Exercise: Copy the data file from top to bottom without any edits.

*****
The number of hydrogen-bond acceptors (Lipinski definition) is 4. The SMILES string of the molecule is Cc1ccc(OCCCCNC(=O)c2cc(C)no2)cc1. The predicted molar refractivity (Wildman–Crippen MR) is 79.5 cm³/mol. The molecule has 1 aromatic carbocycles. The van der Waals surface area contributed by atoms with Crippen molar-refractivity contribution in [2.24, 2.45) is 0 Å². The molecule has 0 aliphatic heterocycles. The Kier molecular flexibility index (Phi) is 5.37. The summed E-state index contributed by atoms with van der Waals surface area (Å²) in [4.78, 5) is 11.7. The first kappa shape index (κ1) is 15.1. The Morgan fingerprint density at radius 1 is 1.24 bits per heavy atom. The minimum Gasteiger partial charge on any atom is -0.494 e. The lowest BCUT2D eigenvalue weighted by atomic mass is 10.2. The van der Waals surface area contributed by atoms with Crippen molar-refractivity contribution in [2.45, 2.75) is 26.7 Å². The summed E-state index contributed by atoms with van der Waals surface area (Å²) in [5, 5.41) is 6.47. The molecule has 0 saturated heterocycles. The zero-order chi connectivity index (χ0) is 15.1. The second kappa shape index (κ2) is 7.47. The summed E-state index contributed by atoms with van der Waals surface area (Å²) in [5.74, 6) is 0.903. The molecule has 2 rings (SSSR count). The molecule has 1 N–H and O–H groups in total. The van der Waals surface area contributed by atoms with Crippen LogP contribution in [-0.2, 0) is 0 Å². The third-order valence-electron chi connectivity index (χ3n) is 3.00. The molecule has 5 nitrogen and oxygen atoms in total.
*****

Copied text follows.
The number of hydrogen-bond acceptors (Lipinski definition) is 4. The SMILES string of the molecule is Cc1ccc(OCCCCNC(=O)c2cc(C)no2)cc1. The predicted molar refractivity (Wildman–Crippen MR) is 79.5 cm³/mol. The molecule has 1 aromatic carbocycles. The van der Waals surface area contributed by atoms with Crippen molar-refractivity contribution in [2.24, 2.45) is 0 Å². The molecule has 0 aliphatic heterocycles. The Kier molecular flexibility index (Phi) is 5.37. The summed E-state index contributed by atoms with van der Waals surface area (Å²) in [4.78, 5) is 11.7. The first kappa shape index (κ1) is 15.1. The Morgan fingerprint density at radius 1 is 1.24 bits per heavy atom. The minimum Gasteiger partial charge on any atom is -0.494 e. The lowest BCUT2D eigenvalue weighted by atomic mass is 10.2. The van der Waals surface area contributed by atoms with Crippen molar-refractivity contribution in [2.45, 2.75) is 26.7 Å². The summed E-state index contributed by atoms with van der Waals surface area (Å²) in [5, 5.41) is 6.47. The molecule has 0 saturated heterocycles. The zero-order chi connectivity index (χ0) is 15.1. The second kappa shape index (κ2) is 7.47. The summed E-state index contributed by atoms with van der Waals surface area (Å²) in [5.74, 6) is 0.903. The molecule has 2 rings (SSSR count). The molecule has 1 N–H and O–H groups in total. The van der Waals surface area contributed by atoms with Crippen LogP contribution in [-0.2, 0) is 0 Å². The third-order valence-electron chi connectivity index (χ3n) is 3.00. The molecule has 5 nitrogen and oxygen atoms in total.